According to Roussel Uclaf Causality Assessment Method (RUCAM) for the causality risk assessment of drug-induced liver injury, it is "probable" (score 6) that rivaroxaban was the cause of liver injury and subsequent acute liver failure [Table 1]. ,, However with the recent history of heart failure along with passive hepatic congestion, direct drug toxicity by rivaroxaban might have been aggravated by passive congestion of the liver, culminating in acute liver failure.
|Table 1: RUCAM (Roussel Uclaf causality assessment method) risk assessment of a patient|
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|Figure 1: Trend in aminotransferase levels with rivaroxaban discontinuation|
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Mildly elevated aminotransferases trending downward after furosemide therapy on prior hospitalization (8 days prior to admission). Rivaroxaban was started (7 days prior). On subsequent hospitalization (day 0), patient had highly elevated aminotransferase levels, which declined after discontinuation of rivaroxaban.
| Discussion|| |
Rivaroxaban is approved for the prevention and treatment of VTE and for the prevention of stroke in non-valvular atrial fibrillation. , Its side effects include major and minor bleeding, and more rarely, drug induced liver injury (DILI). , DILI is the most common cause of acute liver failure in the United States. , The diagnosis of DILI is challenging since the histologic findings on liver biopsy are non-specific, and sensitive/specific biomarkers for drug induced hepatotoxicity are not available. Therefore, two major diagnostic processes are used for the assessment of suspected DILI cases; exclusion of other causes of liver injury and the recognition of a disease pattern that is temporally related to initiation and discontinuation of the suspected medication. 
Several clinical scoring systems are used to determine the causality risk assessment on suspected DILI cases. The RUCAM scoring system is widely used, although it has limitations. ,, In the present case, the patient was exposed to rivaroxaban in the setting of congestive heart failure and subsequently found to have symptomatic hepatocellular pattern of liver injury, six days after the initiation of rivaroxaban.  It progressed to acute liver failure 24 hours after admission when she developed hepatic encephalopathy along with coagulopathy and liver cell dysfunction.  RUCAM score in this case is "6" indicating that it is "probable" that rivaroxaban was the cause of DILI which led to acute liver failure.
Viral hepatitis, the second most common cause of acute liver failure in United States was excluded by normal viral hepatitis serology. Other less common causes of acute liver failure which include alcoholic liver disease, biliary tract obstruction, autoimmune hepatitis, sepsis, Wilson's disease, veno-occlusive liver disease and primary biliary cirrhosis, were excluded by history, absence of infection, normal imaging studies of liver (CT scan/ultrasound) and normal auto-immune serology.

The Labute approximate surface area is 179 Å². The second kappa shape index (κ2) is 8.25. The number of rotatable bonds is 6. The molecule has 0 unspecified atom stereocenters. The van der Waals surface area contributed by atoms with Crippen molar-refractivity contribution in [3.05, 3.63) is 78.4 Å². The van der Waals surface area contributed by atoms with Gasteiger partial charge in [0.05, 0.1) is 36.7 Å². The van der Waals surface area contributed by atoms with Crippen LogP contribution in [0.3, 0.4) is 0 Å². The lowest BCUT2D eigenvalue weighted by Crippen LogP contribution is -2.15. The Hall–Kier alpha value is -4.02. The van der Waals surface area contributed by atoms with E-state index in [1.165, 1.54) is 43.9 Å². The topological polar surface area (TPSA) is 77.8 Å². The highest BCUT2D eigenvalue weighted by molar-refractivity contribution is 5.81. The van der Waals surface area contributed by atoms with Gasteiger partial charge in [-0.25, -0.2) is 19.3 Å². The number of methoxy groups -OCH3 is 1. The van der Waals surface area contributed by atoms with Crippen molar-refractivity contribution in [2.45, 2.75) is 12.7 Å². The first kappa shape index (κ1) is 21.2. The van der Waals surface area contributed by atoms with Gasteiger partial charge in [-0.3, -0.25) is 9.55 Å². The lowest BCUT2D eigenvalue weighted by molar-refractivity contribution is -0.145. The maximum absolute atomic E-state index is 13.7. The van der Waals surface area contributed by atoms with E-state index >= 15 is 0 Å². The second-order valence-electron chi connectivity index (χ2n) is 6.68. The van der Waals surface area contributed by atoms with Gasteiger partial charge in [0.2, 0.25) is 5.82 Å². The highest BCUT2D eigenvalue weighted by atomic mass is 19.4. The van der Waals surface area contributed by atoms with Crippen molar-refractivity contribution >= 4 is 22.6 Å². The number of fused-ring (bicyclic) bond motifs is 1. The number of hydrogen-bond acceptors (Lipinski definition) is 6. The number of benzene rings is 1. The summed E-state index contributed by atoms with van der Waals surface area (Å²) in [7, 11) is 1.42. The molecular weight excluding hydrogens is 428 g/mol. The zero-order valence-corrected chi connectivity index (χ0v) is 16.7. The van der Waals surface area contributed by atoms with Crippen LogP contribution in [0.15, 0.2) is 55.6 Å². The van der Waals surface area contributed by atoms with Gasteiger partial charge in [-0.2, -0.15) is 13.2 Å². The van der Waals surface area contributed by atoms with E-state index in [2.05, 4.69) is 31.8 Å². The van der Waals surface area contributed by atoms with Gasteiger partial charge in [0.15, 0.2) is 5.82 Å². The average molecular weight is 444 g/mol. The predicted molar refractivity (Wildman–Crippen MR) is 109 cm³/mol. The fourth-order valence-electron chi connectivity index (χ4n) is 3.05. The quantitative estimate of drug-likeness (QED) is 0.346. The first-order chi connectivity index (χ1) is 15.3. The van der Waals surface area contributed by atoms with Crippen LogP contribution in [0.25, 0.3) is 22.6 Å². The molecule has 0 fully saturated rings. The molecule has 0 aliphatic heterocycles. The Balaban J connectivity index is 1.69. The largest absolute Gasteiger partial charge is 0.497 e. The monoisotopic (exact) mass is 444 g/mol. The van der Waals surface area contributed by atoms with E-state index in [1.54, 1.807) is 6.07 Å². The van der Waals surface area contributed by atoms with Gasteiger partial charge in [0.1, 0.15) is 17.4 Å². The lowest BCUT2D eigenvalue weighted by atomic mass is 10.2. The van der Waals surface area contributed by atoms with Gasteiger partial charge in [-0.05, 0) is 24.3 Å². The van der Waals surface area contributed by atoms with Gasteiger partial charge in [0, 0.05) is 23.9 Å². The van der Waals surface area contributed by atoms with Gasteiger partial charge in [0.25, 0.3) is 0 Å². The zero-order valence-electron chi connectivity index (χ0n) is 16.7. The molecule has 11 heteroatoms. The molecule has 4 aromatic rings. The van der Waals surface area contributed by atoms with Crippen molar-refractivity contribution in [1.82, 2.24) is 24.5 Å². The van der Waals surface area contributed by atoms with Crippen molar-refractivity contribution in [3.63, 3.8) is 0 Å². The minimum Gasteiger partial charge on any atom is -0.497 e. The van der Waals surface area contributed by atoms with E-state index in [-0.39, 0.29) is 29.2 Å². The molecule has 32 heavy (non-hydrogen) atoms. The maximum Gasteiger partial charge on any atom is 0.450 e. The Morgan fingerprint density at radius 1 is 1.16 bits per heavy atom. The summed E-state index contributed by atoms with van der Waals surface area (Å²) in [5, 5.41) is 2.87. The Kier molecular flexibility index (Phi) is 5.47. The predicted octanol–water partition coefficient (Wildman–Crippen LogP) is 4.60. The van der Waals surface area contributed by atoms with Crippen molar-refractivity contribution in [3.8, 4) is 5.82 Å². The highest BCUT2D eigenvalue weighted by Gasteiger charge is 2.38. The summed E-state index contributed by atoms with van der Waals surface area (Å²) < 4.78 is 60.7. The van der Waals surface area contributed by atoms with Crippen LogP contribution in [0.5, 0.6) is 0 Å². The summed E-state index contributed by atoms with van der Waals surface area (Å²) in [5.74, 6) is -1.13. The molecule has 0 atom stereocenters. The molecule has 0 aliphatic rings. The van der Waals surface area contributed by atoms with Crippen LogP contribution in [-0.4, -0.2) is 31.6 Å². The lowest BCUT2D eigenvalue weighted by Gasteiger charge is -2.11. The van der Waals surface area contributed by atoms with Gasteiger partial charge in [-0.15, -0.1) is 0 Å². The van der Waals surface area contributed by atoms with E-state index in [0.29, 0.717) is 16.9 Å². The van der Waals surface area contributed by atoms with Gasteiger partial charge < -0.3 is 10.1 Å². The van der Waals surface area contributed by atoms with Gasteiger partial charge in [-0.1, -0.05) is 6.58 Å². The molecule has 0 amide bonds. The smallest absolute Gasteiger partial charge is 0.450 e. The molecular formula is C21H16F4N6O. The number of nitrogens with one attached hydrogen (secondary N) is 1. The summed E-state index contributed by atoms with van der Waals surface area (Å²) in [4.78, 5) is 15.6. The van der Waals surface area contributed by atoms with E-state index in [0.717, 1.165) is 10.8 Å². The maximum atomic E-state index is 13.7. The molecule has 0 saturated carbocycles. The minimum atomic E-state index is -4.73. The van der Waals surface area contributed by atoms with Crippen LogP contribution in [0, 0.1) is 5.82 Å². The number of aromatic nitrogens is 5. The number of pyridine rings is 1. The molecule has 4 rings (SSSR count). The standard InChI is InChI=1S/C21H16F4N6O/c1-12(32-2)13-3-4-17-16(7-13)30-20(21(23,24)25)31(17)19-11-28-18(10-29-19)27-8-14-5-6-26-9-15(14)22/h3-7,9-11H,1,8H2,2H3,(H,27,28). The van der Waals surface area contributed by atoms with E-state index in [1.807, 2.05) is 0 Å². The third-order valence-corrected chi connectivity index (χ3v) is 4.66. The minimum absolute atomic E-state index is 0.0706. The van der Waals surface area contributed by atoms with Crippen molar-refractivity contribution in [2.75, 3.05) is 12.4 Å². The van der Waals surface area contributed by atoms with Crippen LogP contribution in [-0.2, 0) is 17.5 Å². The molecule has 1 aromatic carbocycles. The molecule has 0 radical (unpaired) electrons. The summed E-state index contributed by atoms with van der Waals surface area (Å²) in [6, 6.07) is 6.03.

Ischemic hepatitis which is the third most common cause of acute liver failure in United States after drugs and viruses, might be a contributing factor in causing acute liver failure, because of the recent episode of congestive heart failure and concomitantly elevated creatinine levels on subsequent admission, indicating hypo-perfusion.  However, the absence of significant hemodynamic instability on prior hospitalization and on subsequent admission, along with normal hepato-petal blood flow on ultrasound makes ischemic hepatitis doubtful as a primary cause of acute liver failure. It is likely that elevated creatinine on readmission was secondary to hepato-renal phenomenon from hepatic dysfunction.
Amiodarone, aspirin, clopidogrel and esomeprazole are other potential hepatotoxic medications the patient was taking at the time of presentation, however, it is unlikely that acute liver failure was caused from any of these, since the patient had been taking them for many years and did not have liver injury despite multiple episodes of congestive heart failure with passive congestion of liver in the past. Intravenous (IV) preparation of amiodarone has been reported to be associated with acute liver failure while the clear mechanism is not known.  Our patient was not exposed to an IV preparation of amiodarone recently or in the past. However, with the concomitant increase in the oral dose of amiodarone and initiation of rivaroxaban therapy simultaneously, there might be a possibility of drug-drug interaction between the two medications, which could have contributed to acute liver failure.
Forty-two cases of suspected drug induced liver injury associated with rivaroxaban have been reported so far to the Pharmacovigilance Unit of the Swiss Agency of Therapeutic Products (Swissmedic). Recently, two case series, one included 14 patients and the other included 2 patients, reported drug induced liver injury in association with rivaroxaban. In both studies, patients had similar clinical presentation with symptomatic liver dysfunction and full recovery after the discontinuation of rivaroxaban. , We believe that our patient had drug induced liver injury from rivaroxaban, superimposed on passive congestion of liver which progressed to acute liver failure. Although, the close temporal relationship of rivaroxaban administration with the development of acute liver failure, along with the rapidly improving liver enzymes after its discontinuation and the reported hepatotoxicity with rivaroxaban suggests hepatotoxicity from rivaroxaban, the possibility of rivaroxaban-amiodarone interaction as a cause of acute liver failure cannot completely be ruled out.
| Conclusion|| |
Drug induced liver injury with rivaroxaban use has been increasingly reported recently, probably because of the increase in its prescription in recent years. This case suggests a causal relationship of acute liver failure with rivaroxaban. Physicians should be vigilant when starting a patient on rivaroxaban by monitoring liver function tests closely, especially in elderly patients who have acute congestive heart failure. Further studies are warranted to evaluate the causal relationship of rivaroxaban with acute liver failure.
We appreciate the assistance of Zainab Dandia in graph plotting and valuable suggestions for the manuscript.
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Conflicts of interest
There are no conflicts of interest